Apple has been granted a patent for AR headphones, which enable you to hear where people are located within a room even when they are not physically present.
The patent, filed with the USPTO in June 13, 2017 is entitled an "Intelligent augmented audio conference calling using headphones." Here is the abstract:
In one aspect herein, a pre-processor receives audio signals for a conference call from individual callers, each of the audio signals associated with corresponding metadata, analyzes the metadata, and associates each of the audio signals with a spatial position in a virtual representation of the conference call based on the analysis of the metadata. A spatial arrangement processor generates a binaural room impulse response associated with the spatial position of each of the audio signals to filter the received audio signals to account for the spatial position associated with each of the audio signals and to account for the effect of the virtual representation of the conference call. A head-tracking controller tracks an orientation of a listener's head using a headset. A binaural renderer produces multi-channel audio data for playback on the headset according to the orientation of the listener's head and the binaural room impulse response associated with the spatial position of each of the audio signals
The patent uses augmented reality headphones in a conference room, designed to allow the wearers of the headphones listen to conference calls, but it’s not hard to also imagine some entertainment-based uses.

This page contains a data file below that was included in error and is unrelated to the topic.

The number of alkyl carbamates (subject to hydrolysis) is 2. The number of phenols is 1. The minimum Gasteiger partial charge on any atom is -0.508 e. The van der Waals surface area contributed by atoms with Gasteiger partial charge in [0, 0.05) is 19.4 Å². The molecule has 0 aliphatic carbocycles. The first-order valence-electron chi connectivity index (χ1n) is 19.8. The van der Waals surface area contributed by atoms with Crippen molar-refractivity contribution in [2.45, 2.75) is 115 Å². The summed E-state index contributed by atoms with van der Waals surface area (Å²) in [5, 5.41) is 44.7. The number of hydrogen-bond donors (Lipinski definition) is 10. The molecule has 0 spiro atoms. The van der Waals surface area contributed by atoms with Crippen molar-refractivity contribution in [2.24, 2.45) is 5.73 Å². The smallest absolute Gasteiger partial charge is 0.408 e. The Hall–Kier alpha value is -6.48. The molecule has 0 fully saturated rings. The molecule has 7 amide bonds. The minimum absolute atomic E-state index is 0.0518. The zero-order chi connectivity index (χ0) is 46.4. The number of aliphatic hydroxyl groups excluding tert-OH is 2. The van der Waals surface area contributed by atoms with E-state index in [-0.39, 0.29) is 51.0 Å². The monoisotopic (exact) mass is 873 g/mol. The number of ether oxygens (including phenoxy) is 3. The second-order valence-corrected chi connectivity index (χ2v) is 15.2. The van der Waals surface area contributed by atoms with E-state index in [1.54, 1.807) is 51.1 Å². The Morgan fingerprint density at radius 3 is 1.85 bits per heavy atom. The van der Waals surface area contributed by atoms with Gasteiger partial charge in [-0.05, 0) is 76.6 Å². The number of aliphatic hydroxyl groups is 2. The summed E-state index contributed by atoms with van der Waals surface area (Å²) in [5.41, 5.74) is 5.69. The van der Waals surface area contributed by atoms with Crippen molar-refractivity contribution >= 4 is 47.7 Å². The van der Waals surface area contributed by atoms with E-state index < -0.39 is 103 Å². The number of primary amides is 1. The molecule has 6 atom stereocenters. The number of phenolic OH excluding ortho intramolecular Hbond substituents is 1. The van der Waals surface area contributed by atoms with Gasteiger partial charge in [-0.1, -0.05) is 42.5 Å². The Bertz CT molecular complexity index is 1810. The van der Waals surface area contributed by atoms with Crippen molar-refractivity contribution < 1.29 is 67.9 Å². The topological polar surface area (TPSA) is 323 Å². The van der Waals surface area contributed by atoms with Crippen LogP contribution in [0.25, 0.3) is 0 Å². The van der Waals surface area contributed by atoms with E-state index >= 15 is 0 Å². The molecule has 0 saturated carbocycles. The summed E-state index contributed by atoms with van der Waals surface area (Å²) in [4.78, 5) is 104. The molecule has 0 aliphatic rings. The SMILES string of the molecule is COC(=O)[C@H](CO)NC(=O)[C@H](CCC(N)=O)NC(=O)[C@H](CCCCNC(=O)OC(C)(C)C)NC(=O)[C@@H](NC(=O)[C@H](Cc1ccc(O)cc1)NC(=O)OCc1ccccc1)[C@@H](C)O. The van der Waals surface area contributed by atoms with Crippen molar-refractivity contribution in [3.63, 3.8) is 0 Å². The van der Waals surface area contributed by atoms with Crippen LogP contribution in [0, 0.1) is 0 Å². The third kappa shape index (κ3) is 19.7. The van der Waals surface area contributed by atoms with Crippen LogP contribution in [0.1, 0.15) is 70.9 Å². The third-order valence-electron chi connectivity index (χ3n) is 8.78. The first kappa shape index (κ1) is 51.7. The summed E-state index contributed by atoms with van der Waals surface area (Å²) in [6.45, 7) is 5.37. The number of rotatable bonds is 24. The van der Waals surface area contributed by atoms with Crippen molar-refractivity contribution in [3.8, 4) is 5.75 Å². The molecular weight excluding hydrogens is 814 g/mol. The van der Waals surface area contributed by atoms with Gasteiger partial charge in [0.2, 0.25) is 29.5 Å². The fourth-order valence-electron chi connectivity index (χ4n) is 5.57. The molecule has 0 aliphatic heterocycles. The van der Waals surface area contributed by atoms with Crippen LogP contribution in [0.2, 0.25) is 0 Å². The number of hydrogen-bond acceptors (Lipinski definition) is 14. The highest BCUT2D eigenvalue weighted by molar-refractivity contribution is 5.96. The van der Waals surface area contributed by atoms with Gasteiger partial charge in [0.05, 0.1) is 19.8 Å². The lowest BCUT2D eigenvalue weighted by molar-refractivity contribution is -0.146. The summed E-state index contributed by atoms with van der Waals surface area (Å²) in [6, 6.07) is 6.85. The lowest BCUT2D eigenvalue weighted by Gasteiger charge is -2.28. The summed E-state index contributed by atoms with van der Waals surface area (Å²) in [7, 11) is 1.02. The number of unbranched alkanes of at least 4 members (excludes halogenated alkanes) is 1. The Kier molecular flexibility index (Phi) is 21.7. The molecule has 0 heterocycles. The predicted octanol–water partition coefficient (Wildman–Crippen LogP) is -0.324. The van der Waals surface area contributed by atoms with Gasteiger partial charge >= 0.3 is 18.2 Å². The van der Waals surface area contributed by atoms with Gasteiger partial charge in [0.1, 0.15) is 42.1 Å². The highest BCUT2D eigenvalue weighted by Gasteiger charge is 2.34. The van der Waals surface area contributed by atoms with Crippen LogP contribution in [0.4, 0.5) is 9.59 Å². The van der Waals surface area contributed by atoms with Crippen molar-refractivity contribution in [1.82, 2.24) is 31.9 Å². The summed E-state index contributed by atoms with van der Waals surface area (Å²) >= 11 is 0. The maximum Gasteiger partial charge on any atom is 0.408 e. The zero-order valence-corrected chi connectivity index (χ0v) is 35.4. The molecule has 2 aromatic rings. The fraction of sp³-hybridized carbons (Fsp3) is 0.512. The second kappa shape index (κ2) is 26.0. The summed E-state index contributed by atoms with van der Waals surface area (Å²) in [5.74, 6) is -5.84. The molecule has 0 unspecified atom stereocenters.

The headphones would provide augmented stereo sound designed to help you hear where in a real or virtual meeting room each person is sitting, so that you can tell who is speaking without having to rely solely on recognizing their voice.
Multiparty audio conference calls typically include audio signals from individual callers in different locations, such that it may be difficult to recognize who is speaking by voice alone. Often, a listener uses a stereo headset to listen to the conversation, and the audio signals may be processed to enhance recognition of the different participants […]
Audio signals from the individual callers are processed by simulating a virtual audio environment (e.g., virtual room) whose acoustic properties resemble those of the real environment in which the listener is situated. Metadata included in the audio signals may be used to automatically cluster callers and reposition groups of participants in the virtual audio environment. Using a head-tracked sound reproduction system, the audio signals are dynamically filtered with binaural room impulse responses to account for and preserve the rendered location of the callers in the virtual audio environment. To increase speech intelligibility, the listener can rotate to the position of the active speaker, similar to a natural conversation.
This means that if you turn your head to ‘face’ someone, the AR headphones would adjust the audio in the same way it would if you were actually present in a real meeting room. The virtual position of other people will also adjust, so you have the same impression of where they are sitting no matter which way you turn your head.
During a conference call in which all of the participants are in different locations, the system would create a virtual room, and assign a position to each person as they join. If there is a primary presenter or speaker, they can be positioned centrally.
As always, patents mostly describe products that may never make it to market. Apple is, however, believed to be working on some kind of AR headset dubbed Apple Glasses, expected to launch within the next years.